(click photo to enlarge)




Simple Outdoor Germination

  • This means germinating outdoors in a small pot or the garden, nothing fancy. This can be successful with many species in you live in an area that gets adequate heat and not too cold. One should avoid direct sunlight on most species and keep the soil somewhat damp.

  • One follows many of the guidelines outlined elsewhere in this article. This can be done simply under a bed of mulch in the garden.

  • Outdoor germination can be successful on many of the cooler growing species of the genera Howea, Chamaedorea, Butia and Parajubaea.

Coarse peat moss.
(click photo to enlarge)


Coarse sand, # 12 grit
(click photo to enlarge)




Germination Medium/Soil

  • It must provide a root substrate, moisture, nutrients and aeration.

  • It is ideally loose enough for easy penetration of germination radical.

  • It should accept water easily and not dry out too quickly.

  • There are various opinions on the ideal mix. The mix can be made by hand or purchased as germination mix. Typically used are mixtures of perlite and peat moss in a 2:1 or 3:1 ratio.

  • Wetting agents are often added to medium to help with watering.

  • Pure peat moss can be used but can turn into a hard block if ever allowed to fully dry out.

  • Other mediums: Sphagnum moss, sand, shavings, etc.

high-low thermometer

(click photo to enlarge)



  • Watering once a day in a greenhouse environment is usually adequate. Outdoors, keep the medium mildly moist.

  • Watering frequency varies with water holding capacity of medium and the ambient temperature/humidity. Sand needs less frequent watering while pure perlite more frequent watering.

  • Automated misting systems are available but not typically needed. Beware of over-watering which can lead to rot problems and damping off of the new leaf. 

  • Water requirements are increased with bottom heat.

Ideal Temperature For Germination
  • For most species, soil temperature of 80 to 85 degrees Fahrenheit seems to be ideal. This can be accomplished using bottom heat or a heated greenhouse.

  • Cold temperatures (day or night) can slow or prevent germination.

  • Excessive bottom heat can be damaging to a seedlings roots.

  • Once then first leaf spear is showing, seedlings can be removed from the bottom heat if you wish. However, repotting should wait (see below).

  • There are species from colder areas that prefer cooler germination temperatures.


Fertilization Of Seedlings
  • This can be beneficial after germination has occurred.

  • It is best to utilize dilute fertilizer solutions. Some would combine a fungicide with the fertilizer.

Fungal Problems With Seedlings
  • This can occur at any time. It is known as damping off and can be recognized by seedlings quickly turning brown and wilting.

  • Can travel quickly to adjacent seedlings or from pot to pot.

  • Requires timely use of appropriate fungicides. I use a product named Daconil.

  • Prophylactic usage of fungicides can prevent.

Acrocomia, difficult to germinate

Repotting Of New Seedlings
  • Typically when at least one fully formed leaf exists. Ideally, I wait for the second or third leaf.

  • Most vulnerable time for seedling demise is when doing the initial transplant.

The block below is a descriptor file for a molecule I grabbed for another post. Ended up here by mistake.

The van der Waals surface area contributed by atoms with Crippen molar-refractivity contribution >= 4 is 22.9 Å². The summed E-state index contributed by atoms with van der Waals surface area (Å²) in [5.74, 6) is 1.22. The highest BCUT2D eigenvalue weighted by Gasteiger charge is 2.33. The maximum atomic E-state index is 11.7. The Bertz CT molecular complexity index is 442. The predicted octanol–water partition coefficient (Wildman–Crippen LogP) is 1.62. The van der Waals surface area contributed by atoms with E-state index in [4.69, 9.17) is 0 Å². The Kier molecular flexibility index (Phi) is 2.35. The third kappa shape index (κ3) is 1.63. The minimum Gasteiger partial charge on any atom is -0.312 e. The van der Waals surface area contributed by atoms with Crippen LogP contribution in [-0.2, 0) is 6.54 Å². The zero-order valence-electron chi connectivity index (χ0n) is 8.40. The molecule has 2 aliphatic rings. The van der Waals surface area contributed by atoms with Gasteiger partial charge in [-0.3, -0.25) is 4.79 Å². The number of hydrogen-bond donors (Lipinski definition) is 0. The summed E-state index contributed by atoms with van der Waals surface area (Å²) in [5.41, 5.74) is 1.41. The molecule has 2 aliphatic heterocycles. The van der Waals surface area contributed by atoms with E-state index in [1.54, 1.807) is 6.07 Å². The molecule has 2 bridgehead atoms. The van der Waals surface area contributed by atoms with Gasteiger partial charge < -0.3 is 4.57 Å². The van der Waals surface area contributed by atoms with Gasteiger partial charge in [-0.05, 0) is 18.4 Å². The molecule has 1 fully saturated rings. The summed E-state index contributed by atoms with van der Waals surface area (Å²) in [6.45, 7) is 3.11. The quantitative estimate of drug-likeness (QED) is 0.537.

• Seeds often geminate sporadically. Therefore, one may need to harvest seedlings that are ready and place remnant seeds back into the community pot for further germination.

  • When first repotting the new seedling, introduce it into a very open seedling mix that offers easy penetration of the new roots.

  • Watch for desiccation with transplanted new seedlings. Typically need for frequent misting to reestablish. Use of anti-transpirants may be useful. 

repotting of seedling
Repotting  seedling

ime Needed For Germination
  • Even for one species, germination times are so variable that predictions and generalizations are almost meaningless. At best, one could state that some genera or species germinate more quickly than others. Germination times are dependent on all factors discussed above and vary from one batch of seeds to the next. 

  • Commonly accepted slow genera to germinate include Acrocomia, certain Syagrus, Howea, Jubeaopsis and Parajubaea.

  • With no success for six to twelve months, it is best to check your seeds with a pinch test. Often it is found that all the seeds are rotten and need to be discarded.

Difficult Seeds To Germinate
  • This problem is magnified if old, marginally viable or immature seeds are used.

  • More apparent with less than optimal germination techniques.

  • Examples: Acrocomia, Jubeopsis, Parajubaea, Lemurophoenix and Voaniola,

Easy Seeds To Germinate
  • Some seeds are definitely easier to germinate than others.

  • Examples include genera such as Archontophoenix, Areca, Chamaedorea, Pinanga, Pritchardia, Sabal and Veitchia.

Overall Results
  • Most dependent on getting fresh, viable seeds.

  • Also dependent on technique and diligence of nurseryman or hobbyist.

  • If one actively attempts to germinate many species and gets seeds from all around the world, an overall germination rate of 25% or greater would be considered good. 

  • For some species near 100% is the rule.

  • For others, 10% would be phenomenal.

    End of Article

Community pot, palm seedlings (older).
(Click photo to enlarge)



Dypsis dark meal bug band
Dypsis dark mealy bug in band size







For those who would like to save a few years and purchase seedlings (band size as shown to sides), click here for availability and prices.  We have hundreds of species in this size for sale.




Pritchardia band
Pritchardia in band size